The Gold Coast Suns – off-field – are now a secure football club having finally allayed survival fears that reached crisis point during the previous season. Such were these concerns that officials feared the club would fold and be replaced by a Tasmanian team. For the first time, President Tony Cochrane admitted publicly that the club would cease to exist unless their Carrara stadium deal, agreed to on the club’s behalf by the AFL prior to the Suns’ establishment, was renegotiated. It may have taken the replacement of the entire board of the government authority, Stadiums Queensland, but the Suns have finally received a reasonable stadium deal, ensuring the club’s short-term future, at least, is secure and importantly, is secured on the Gold Coast.
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2018 also marked the first year that Gold Coast recorded a profit. The club’s approximately $2 million profit was in part due to less home games at Carrara under the previous stadium deal, which saw the Suns lost $200,000 on average every home game. Tripe around the country, and indeed the world may have been a detriment to the team on-field, but it was a welcome relief to the bank balance. The club’s foray into China as Port Adelaide’s designated opponent (which is now St Kilda) was a huge windfall for the franchise.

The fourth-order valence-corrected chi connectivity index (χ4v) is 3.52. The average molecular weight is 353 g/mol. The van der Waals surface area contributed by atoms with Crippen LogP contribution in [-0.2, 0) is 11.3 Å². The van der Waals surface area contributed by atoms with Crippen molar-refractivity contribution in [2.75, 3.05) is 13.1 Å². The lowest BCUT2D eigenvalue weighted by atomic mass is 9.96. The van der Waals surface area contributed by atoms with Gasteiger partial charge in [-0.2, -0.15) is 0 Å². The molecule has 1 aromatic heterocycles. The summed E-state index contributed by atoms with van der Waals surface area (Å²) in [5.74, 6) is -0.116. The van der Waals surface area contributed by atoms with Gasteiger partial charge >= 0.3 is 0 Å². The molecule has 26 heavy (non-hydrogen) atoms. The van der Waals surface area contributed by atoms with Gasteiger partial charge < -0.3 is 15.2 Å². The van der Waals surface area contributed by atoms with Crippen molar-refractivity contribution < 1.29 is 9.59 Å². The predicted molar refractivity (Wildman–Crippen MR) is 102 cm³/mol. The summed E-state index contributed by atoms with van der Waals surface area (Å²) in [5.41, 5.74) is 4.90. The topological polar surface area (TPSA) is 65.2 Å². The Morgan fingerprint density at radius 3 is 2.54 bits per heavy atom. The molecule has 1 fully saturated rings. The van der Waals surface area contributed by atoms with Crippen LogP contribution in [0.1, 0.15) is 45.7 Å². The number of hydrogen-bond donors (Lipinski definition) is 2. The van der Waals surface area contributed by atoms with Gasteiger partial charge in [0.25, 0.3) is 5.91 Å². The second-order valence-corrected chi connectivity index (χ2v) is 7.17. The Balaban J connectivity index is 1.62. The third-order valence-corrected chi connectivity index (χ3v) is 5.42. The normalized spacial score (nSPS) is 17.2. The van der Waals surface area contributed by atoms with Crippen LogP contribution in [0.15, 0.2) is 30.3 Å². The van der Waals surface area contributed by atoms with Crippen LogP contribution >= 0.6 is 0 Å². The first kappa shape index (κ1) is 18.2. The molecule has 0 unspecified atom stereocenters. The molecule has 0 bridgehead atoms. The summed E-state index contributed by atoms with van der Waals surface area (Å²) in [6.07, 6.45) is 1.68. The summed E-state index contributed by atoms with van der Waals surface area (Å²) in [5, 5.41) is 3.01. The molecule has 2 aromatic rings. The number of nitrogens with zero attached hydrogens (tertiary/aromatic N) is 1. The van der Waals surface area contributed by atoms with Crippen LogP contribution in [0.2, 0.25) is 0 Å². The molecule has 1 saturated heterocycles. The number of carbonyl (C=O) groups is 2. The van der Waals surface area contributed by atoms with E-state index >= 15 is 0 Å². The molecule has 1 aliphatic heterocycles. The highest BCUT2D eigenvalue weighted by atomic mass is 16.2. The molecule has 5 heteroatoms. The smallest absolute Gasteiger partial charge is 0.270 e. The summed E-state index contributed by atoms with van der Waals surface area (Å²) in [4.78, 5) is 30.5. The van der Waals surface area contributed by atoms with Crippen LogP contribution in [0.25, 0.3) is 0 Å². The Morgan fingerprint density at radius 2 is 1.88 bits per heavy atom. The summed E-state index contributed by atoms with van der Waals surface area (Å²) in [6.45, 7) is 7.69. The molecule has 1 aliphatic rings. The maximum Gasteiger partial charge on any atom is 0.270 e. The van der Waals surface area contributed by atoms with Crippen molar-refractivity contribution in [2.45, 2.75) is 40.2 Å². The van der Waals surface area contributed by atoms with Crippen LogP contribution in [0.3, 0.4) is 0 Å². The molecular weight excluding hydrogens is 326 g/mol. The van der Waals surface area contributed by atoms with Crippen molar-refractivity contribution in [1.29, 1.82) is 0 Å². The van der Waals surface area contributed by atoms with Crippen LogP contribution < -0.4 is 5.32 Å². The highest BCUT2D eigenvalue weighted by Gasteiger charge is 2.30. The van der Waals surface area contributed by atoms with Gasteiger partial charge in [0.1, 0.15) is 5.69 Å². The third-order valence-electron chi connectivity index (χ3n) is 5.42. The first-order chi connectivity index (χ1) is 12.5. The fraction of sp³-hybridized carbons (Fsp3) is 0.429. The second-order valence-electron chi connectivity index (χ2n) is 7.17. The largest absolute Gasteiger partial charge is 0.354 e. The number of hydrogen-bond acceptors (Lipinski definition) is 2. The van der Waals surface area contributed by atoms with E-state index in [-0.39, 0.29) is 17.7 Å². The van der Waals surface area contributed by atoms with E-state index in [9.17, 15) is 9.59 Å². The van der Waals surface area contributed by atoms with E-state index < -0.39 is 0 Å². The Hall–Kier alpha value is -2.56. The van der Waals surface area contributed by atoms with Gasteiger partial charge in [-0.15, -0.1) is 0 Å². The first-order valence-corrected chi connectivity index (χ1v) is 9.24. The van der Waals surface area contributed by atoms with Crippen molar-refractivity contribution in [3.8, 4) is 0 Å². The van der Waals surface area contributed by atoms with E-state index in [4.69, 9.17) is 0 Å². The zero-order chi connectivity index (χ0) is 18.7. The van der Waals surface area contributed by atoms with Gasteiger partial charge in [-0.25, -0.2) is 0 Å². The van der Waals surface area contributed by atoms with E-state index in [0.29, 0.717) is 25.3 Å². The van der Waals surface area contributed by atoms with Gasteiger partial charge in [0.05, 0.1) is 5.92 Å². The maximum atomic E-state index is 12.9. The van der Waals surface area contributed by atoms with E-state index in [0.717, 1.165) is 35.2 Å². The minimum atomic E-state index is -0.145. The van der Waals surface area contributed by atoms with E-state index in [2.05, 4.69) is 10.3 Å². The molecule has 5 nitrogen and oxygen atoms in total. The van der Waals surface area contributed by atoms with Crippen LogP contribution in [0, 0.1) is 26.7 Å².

Next year will be the first time that the club will get a clean run at making some money, free from the shackles of a stadium deal that was crippling the club financially. Off-field the club is secured – it is no longer doomed and drowning in debt it didn’t create. On-field however, as mentioned, the club has nothing but developing youngsters and high draft picks.